How do I know this?
    My father was a clockmaker and master artisan in the restoration of antique clocks and did several restorations of old steeple clocks, some classified as historical still bear his name on their faces in several villages and towns close to where I grew up. As a kid I got to climb inside some of these steeples and hear these large bells from real close. It's also full of pigeon poop and rather unsafe to walk around, but I have great memories of those days.

  10. #10
    Senior Member cyclezealot's Avatar
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    Gotta post some of my pics , I am taking throughout the region. Not far from home had to wait like 15 minutes. Did not mind. Sheep crossing. Sheep dogs did a pretty good job. Those sheep can have a mind of their own. Spring time. The new lambs were adjusting to their new sway, they were really straying about. Ah, what's the hurry. Cycliste. thanks for the definitions.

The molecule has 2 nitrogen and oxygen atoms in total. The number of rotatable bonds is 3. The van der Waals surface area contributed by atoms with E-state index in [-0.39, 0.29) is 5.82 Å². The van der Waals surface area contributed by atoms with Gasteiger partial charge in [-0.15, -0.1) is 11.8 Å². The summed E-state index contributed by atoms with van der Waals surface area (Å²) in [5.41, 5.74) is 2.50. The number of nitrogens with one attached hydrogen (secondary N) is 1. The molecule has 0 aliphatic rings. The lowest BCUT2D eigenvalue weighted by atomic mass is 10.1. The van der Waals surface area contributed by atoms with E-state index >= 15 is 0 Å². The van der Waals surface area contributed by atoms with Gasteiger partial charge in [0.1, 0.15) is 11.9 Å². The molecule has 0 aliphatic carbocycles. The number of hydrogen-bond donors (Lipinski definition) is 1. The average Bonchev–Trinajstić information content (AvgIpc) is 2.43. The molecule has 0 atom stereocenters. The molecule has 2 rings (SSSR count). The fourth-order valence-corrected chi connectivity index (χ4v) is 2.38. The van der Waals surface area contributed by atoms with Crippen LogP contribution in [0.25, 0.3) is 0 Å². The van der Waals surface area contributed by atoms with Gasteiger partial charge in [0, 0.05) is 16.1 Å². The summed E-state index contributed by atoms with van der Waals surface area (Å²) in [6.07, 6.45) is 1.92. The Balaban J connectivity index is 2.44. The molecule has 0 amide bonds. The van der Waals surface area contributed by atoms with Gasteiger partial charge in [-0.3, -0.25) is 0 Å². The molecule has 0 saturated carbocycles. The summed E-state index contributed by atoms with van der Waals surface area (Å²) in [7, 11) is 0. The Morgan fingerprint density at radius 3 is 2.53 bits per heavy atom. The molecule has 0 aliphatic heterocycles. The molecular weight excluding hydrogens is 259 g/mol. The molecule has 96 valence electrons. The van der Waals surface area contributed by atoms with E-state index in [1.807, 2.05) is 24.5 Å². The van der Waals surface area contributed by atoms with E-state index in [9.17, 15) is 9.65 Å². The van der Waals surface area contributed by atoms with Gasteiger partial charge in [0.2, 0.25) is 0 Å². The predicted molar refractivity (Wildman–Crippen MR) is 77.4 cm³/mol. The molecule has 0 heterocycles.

11. #11
    Senior Member cyclezealot's Avatar
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    Gotta post some of my pics , I am taking throughout the region. Not far from home had to wait like 15 minutes. Did not mind. Sheep crossing. Sheep dogs did a pretty good job. Those sheep can have a mind of their own. Spring time. The new lambs were adjusting to their new sway, they were really straying about. Ah, what's the hurry. Cycliste. thanks for the definitions.

  12. #12
    Senior Member cyclezealot's Avatar
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    Today our bike club rode from Palau to Thuir and on to Mallas. Club is really dedicated. No stops on Sunday but for a ROussillon bike custom. Each city has a bike club. All the clubs form together an association.